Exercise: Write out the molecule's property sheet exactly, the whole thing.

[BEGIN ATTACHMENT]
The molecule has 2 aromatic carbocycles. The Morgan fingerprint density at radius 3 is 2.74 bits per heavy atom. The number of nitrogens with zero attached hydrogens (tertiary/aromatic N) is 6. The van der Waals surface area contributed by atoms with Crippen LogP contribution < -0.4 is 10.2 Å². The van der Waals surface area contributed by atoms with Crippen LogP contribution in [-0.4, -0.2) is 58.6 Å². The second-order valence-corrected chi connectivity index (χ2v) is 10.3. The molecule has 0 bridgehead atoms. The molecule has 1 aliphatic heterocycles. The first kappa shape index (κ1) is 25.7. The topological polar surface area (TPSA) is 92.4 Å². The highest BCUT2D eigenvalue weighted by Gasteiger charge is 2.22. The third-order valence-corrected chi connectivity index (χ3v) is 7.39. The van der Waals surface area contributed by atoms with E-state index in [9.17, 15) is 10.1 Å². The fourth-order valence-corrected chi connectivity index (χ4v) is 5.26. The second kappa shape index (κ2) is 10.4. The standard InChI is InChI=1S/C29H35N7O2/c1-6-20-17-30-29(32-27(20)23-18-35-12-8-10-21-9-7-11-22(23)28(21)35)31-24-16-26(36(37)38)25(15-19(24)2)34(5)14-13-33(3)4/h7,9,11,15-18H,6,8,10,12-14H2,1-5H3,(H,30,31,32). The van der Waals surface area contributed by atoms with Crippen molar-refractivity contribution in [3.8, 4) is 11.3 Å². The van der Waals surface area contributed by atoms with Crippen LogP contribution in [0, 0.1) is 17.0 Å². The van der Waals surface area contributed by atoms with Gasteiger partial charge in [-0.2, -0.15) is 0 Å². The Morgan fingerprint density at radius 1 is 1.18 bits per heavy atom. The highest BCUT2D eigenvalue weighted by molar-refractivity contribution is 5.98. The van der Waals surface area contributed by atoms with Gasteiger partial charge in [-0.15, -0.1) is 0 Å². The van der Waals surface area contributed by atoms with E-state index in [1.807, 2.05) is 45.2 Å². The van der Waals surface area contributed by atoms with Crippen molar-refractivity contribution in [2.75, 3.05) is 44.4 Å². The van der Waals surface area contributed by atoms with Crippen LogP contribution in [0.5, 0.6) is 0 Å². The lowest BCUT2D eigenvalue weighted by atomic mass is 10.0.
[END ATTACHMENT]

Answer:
The molecule has 2 aromatic carbocycles. The Morgan fingerprint density at radius 3 is 2.74 bits per heavy atom. The number of nitrogens with zero attached hydrogens (tertiary/aromatic N) is 6. The van der Waals surface area contributed by atoms with Crippen LogP contribution < -0.4 is 10.2 Å². The van der Waals surface area contributed by atoms with Crippen LogP contribution in [-0.4, -0.2) is 58.6 Å². The second-order valence-corrected chi connectivity index (χ2v) is 10.3. The molecule has 0 bridgehead atoms. The molecule has 1 aliphatic heterocycles. The first kappa shape index (κ1) is 25.7. The topological polar surface area (TPSA) is 92.4 Å². The highest BCUT2D eigenvalue weighted by Gasteiger charge is 2.22. The third-order valence-corrected chi connectivity index (χ3v) is 7.39. The van der Waals surface area contributed by atoms with E-state index in [9.17, 15) is 10.1 Å². The fourth-order valence-corrected chi connectivity index (χ4v) is 5.26. The second kappa shape index (κ2) is 10.4. The standard InChI is InChI=1S/C29H35N7O2/c1-6-20-17-30-29(32-27(20)23-18-35-12-8-10-21-9-7-11-22(23)28(21)35)31-24-16-26(36(37)38)25(15-19(24)2)34(5)14-13-33(3)4/h7,9,11,15-18H,6,8,10,12-14H2,1-5H3,(H,30,31,32). The van der Waals surface area contributed by atoms with Crippen molar-refractivity contribution in [3.8, 4) is 11.3 Å². The van der Waals surface area contributed by atoms with Crippen LogP contribution in [0, 0.1) is 17.0 Å². The van der Waals surface area contributed by atoms with Gasteiger partial charge in [-0.2, -0.15) is 0 Å². The Morgan fingerprint density at radius 1 is 1.18 bits per heavy atom. The highest BCUT2D eigenvalue weighted by molar-refractivity contribution is 5.98. The van der Waals surface area contributed by atoms with Gasteiger partial charge in [-0.15, -0.1) is 0 Å². The van der Waals surface area contributed by atoms with E-state index in [1.807, 2.05) is 45.2 Å². The van der Waals surface area contributed by atoms with Crippen molar-refractivity contribution in [2.75, 3.05) is 44.4 Å². The van der Waals surface area contributed by atoms with Crippen LogP contribution in [0.5, 0.6) is 0 Å². The lowest BCUT2D eigenvalue weighted by atomic mass is 10.0.